Aban­don­ing tra­di­tional cul­ture

“Our works and cul­ture are highly val­ued abroad,” Zhao said. “The auc­tion price of a piece of Chi­nese fur­ni­ture made of scented rose­wood could pos­si­bly reach 100 mil­lion yuan ($15 mil­lion) be­cause of its fine ma­te­rial and

joint work,” he said.

He ex­plained that, in an­cient times, the gar­den was a place where well-ed­u­cated or suc­cess­ful peo­ple spent their time. The com­pli­cated de­sign and lay­out demon­strated their un­der­stand­ing of aes­thet­ics and life. How­ever, he said, mod­ern Chi­nese peo­ple have mostly aban­doned such tra­di­tional ideals.

Zhao men­tioned an Amer­i­can lady named Nancy who spent 125 mil­lion yuan to trans­port a 200-year-old build­ing from An­hui Prov­ince to the United States. “It has brought great in­flu­ences both in China and abroad,” Zhao told the Global Times.

“Many orig­i­nal things dis­ap­pear when our liv­ing en­vi­ron­ment changes so rapidly be­cause of tech­no­log­i­cal or eco­nomic devel­op­ment,” he said. “Chi­nese peo­ple used to em­pha­size crafts­man­ship, that is why our his­toric relics are so valu­able.”

But Zhao still holds an op­ti­mistic at­ti­tude to­ward the fu­ture of Chi­nese cul­tural her­itage. “More and more peo­ple are be­com­ing in­ter­ested in that (high qual­ity and crafts­man­ship),” Zhao said, adding that a de­vel­oper re­cently asked him to help de­sign and build a hall for a new res­i­den­tial quar­ter us­ing an­cient build­ing pieces from his col­lec­tion.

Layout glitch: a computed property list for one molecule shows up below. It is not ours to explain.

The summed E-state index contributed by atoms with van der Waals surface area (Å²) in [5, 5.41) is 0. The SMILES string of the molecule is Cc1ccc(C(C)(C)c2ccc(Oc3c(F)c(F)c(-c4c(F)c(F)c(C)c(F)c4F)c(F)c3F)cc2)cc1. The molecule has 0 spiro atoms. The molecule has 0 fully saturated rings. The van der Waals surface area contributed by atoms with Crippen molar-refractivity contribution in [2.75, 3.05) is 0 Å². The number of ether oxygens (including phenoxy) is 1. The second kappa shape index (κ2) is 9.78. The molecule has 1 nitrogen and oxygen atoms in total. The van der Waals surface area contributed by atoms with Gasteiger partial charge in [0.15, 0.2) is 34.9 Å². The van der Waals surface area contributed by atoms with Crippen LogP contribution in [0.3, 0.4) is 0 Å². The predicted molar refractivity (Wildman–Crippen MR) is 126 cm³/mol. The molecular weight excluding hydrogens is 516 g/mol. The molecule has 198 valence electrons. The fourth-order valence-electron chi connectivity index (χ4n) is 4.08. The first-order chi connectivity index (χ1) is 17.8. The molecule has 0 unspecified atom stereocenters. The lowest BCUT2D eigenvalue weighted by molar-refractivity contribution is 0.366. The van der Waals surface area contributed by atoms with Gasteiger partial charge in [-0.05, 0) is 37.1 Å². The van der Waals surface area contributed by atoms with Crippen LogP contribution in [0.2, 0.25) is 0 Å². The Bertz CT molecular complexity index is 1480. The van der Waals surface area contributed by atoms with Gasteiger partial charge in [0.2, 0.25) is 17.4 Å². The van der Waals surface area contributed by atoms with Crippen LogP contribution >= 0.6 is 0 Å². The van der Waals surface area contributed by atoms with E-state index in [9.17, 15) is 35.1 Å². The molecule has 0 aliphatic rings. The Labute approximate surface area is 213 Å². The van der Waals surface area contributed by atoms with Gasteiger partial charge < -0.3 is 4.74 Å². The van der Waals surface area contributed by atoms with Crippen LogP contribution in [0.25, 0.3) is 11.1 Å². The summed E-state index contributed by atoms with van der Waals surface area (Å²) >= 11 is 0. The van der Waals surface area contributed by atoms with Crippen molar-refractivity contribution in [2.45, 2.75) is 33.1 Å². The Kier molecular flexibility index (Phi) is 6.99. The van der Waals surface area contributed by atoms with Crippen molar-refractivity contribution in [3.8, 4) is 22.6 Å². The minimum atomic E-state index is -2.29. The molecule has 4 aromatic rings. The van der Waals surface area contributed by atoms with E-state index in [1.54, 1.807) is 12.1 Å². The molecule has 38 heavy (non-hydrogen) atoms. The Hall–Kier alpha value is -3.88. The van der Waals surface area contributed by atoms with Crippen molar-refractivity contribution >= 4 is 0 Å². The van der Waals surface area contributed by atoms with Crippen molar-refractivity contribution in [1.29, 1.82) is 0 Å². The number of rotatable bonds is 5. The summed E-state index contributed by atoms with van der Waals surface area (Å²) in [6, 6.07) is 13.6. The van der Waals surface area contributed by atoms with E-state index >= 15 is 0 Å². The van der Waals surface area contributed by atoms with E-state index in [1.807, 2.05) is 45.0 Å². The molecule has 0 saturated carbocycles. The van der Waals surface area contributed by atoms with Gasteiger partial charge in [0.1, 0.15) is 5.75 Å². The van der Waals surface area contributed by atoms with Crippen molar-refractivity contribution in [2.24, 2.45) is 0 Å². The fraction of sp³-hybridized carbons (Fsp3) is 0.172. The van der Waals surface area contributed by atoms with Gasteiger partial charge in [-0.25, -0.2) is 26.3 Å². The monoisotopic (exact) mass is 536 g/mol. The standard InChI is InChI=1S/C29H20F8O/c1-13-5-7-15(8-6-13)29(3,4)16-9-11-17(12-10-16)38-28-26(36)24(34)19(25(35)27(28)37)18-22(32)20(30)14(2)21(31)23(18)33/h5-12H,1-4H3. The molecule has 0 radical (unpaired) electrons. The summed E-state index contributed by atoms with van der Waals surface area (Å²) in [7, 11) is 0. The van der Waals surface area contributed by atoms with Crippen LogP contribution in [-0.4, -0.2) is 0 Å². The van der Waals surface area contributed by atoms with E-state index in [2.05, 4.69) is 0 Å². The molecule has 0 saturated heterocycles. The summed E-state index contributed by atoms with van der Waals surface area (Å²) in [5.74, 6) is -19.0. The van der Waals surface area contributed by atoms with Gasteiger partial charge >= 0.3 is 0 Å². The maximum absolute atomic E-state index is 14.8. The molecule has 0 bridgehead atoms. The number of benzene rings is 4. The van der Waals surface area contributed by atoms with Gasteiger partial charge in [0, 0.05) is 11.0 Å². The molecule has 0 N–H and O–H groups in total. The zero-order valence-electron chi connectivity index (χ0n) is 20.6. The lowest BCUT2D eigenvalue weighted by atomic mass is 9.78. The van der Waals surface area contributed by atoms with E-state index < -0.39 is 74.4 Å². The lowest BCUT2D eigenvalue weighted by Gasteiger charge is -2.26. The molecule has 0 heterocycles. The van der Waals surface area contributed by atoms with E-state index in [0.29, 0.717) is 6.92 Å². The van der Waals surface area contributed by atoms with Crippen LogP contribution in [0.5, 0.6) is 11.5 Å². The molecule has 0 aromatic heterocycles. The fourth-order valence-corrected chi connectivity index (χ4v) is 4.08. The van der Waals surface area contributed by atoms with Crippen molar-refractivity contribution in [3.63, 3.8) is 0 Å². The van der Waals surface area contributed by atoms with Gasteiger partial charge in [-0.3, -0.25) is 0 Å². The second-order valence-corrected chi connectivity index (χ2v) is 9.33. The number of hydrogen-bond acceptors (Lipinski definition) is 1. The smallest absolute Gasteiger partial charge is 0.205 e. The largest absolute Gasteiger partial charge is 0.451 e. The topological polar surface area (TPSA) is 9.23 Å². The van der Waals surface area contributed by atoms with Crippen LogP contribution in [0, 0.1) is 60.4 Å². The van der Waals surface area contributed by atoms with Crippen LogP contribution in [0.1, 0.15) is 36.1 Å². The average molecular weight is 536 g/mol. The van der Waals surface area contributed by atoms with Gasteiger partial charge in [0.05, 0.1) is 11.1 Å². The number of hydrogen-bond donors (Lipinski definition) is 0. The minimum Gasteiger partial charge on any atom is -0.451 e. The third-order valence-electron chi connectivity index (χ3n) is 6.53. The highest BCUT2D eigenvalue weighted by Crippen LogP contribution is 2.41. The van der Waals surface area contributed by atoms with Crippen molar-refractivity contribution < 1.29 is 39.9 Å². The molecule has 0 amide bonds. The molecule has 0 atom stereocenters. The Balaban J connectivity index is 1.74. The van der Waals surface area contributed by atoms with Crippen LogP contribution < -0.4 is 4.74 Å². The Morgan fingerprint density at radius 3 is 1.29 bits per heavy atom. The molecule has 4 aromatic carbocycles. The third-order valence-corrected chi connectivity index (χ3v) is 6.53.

“I ac­cepted hap­pily,” he said. “Why not? It is a good idea, be­cause peo­ple will be able to taste and learn our his­tory when they are sit­ting and chat­ting in­side the hall.”

Fu­ture gen­er­a­tions

“What I am think­ing about now is how to open my gar­den to the pub­lic so that more peo­ple can be­come fa­mil­iar with our tra­di­tional cul­ture,” Zhao said.

He is cur­rently teach­ing at Over­seas Ed­u­ca­tion Col­lege of Shang­hai Jiao Tong Uni­ver­sity, but asks his stu­dents to at­tend classes at Huizhenwu. He be­lieves the at­mos­phere there is per­fect for learn­ing about an­tique ap­pre­ci­a­tion.

Zhao also al­lows in­sti­tu­tions to hold cul­tural ac­tiv­i­ties and events at his gar­den. “There was once a com­mu­ni­ca­tion ses­sion about the qi­pao (cheongsam) here, walk­ing around a tra­di­tional gar­den wear­ing clas­sic clothes, isn’t that nice?” Zhao grinned.

He con­tends that mod­ern so­ci­ety should teach chil­dren to cher­ish China’s past. “Maybe schools can in­clude this in their cour­ses and en­cour­age the younger gen­er­a­tions to learn more about what our an­ces­tors have left us,” he told the Global Times.

Zhao said that ev­ery in­di­vid­ual can help “res­cue” Chi­nese her­itage just by buy­ing small an­tiques. “Keep­ing this gar­den and these trea­sures is my life­time re­spon­si­bil­ity and ca­reer,” said Zhao, who hopes his daugh­ter will join him so that he can pass it down to fu­ture gen­er­a­tions.

“I feel happy when I res­cue these things from be­ing de­stroyed by ig­no­rance,” said Zhao, who is also writ­ing a book about his col­lec­tion and the sto­ries be­hind them.

Photo: Chen Shasha/GT

Over­view of Huizhenwu

Pho­tos: Chen Shasha/GT

(Far left) Wooden or­na­men­ta­tion of an old home (Be­low) In­side of Huizhenwu, an an­cient win­dow and old fur­ni­ture